We enjoy letting our hair down once in a while & the best way to do that [in our world] is on a 5*-safari. This silver spoon doesn’t come cheaply – punters need deep pockets & a shallow outlook. It’s a topsy-turvy, unbalanced world..
Safari-by-numbers has its limitations, of course. This is important. The cornerstone of an African bush experience is the anticipation of what comes next. Why? Luck plays a part but so too does ‘being in the right place at the right time‘ – & getting to the right place / right time takes some experience & planning. Success is never guaranteed but the sightings are all the sweeter because of that. A tick-list, off the back of a chauffeured open-vehicle, requires passing concentration, pen & paper or an app. & some sunscreen. Intellectual capital stays in camp; under the covers, hoping for WiFi signal. Operators / safari guides understand this shortcoming & alleviate ‘the knowing’ by speaking in tongues.
Sightings are communicated on the radio, via a central hub [usually the Head Ranger], to the units [other vehicles] out the field. That way everyone knows where what is where & who is where when they want to go there. It’s amusing to hear radio-coms in 5 different languages. Leopard, 5-ways, is still a leopard if listening is understanding. Growing up, as I did, in the open spaces of this country, I either speak the language or have a working knowledge of most. The radio-facade is, therefore, lost on me & my immediate others by translation but, to be fair, the operators usually target the international boots & hats. Grabbing $250 -worth of tailored jacket, in one fist, to steer a foreign visitor onto an elephant under a baobab tree, is a guide’s daily toil… The fact that that handful of Made in Italy is equivalent to the guide’s monthly stipend is lost on all – except, perhaps, the guide herself and her people at home.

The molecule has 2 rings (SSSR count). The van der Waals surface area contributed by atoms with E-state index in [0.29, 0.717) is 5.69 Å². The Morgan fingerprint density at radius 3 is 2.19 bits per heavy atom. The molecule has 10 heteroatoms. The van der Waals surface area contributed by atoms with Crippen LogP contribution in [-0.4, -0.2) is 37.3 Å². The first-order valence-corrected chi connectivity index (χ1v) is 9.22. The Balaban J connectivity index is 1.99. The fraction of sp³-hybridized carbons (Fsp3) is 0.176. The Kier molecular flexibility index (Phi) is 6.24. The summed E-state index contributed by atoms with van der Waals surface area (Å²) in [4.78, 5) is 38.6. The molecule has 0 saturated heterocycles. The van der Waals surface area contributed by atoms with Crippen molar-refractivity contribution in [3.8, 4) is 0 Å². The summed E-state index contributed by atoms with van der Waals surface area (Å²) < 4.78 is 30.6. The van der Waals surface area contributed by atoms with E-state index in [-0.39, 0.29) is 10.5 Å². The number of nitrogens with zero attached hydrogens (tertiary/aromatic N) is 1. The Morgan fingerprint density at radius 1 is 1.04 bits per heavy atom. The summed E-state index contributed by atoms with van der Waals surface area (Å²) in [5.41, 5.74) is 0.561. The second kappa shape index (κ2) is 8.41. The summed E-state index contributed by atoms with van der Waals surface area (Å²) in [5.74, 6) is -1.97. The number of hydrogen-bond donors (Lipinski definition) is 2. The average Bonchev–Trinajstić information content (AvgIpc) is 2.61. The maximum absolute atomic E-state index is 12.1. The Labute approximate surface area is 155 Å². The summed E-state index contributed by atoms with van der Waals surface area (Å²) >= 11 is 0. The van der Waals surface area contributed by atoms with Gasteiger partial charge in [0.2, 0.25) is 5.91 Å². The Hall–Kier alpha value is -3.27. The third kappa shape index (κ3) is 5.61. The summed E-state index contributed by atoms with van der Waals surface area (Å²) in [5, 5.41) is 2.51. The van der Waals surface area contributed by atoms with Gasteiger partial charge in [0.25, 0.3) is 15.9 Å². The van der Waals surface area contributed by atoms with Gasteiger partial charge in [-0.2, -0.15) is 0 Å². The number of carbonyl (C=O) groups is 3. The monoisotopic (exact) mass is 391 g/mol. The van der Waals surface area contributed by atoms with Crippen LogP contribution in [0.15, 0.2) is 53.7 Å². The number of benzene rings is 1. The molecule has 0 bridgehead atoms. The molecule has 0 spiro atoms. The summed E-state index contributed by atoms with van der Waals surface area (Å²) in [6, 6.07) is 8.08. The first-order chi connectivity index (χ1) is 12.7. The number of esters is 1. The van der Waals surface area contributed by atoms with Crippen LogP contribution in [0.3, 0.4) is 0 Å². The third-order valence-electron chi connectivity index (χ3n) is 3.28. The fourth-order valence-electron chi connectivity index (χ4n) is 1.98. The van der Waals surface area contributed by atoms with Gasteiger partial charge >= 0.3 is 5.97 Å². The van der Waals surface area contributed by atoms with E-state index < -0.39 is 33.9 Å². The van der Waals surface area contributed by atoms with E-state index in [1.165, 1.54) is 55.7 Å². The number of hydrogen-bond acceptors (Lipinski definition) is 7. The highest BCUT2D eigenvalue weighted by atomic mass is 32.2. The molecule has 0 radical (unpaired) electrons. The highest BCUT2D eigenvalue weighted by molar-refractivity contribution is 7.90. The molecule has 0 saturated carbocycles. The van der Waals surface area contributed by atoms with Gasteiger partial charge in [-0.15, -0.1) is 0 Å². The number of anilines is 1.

South Africans, footing their own end-of-stay invoice, tend to stay clear of most super-luxury-operators. It’s too dear or simply too much to pay. Foreigns suck it up or don’t know better. Either way, value for money plays a role. It’s difficult to stay seated at the dining-table [long enough] to consume the equivalent of the daily tag ie: $1500 pppn [per person / per night] – I’ve tried. They know this. Getting repeat-business [‘cos that’s what this picture’s all about] is couched in lodge-ambience [yay…], the comfort of 800-thread linen AND at the sightings board. A lion, is a lion, is a lion unless, of course, you catch the lions at it or on it. At it, is fun – we’re a perverted bunch – on it, is better – especially when blood flows.
Finding lions is a thumb on the radio – following lions – isn’t. Vehicles engage 4×4 & track into the bush – bulldozing all-comers underfoot unlucky-enough to be in the wrong place, at the right time, or not fast-enough to get out of the way, even if they tried. It’s a kidney-stirring exercise but also a poke in Ethic’s eye. We’ve forgotten our fair share of unforgettable kills but a few stand out for our participation rather than our observation. Here’s one I remember.
We forced ourselves on a young leopard stalking a small herd of impala, in dense bush. The dawn-sun was a long-breath away from full-light and immediately behind us; under a knoll. Keeping the cat on a short lead, we followed alongside; she using the vehicle as an auditory / visual / olfactory mask. A swathe of broken Africa lay in a jagged line behind us. We weaved closer to the target in high-revved, low-range. The knoll, behind us, shallowed eventually and the sun leered strongly. Accustomed to vehicles, the 5 rams ignored the roar of our stalk & fed on. Those that glanced our way, to gauge their flight-zone, blinked in the light. A small breeze fanned our sweat-beading necks – we rubbered-on. Diesel-fumes marked the cat’s perfume.
At 20m the rams turned away, as one & ambled off – cue the cat & she obliged. From alongside, in the surprise that was the distraction we wrought in havoc behind us, she closed the gap in a blur and grabbed the last to turn away – the bravest, I suppose. He succumbed, eventually – we clicked away. In that last, life-filled eye & just before the light snuffed-out for good, I saw an accusation; my own reflection in RAW, unblinking – unforgettable…
His life – our rush – their repeat safari; a high price we’ll pay in life’s currency for as long as we care to pay it. Perhaps, in time, we’ll pay less but I doubt it. Guilt is a deep well & shallow is not knowing better. We do.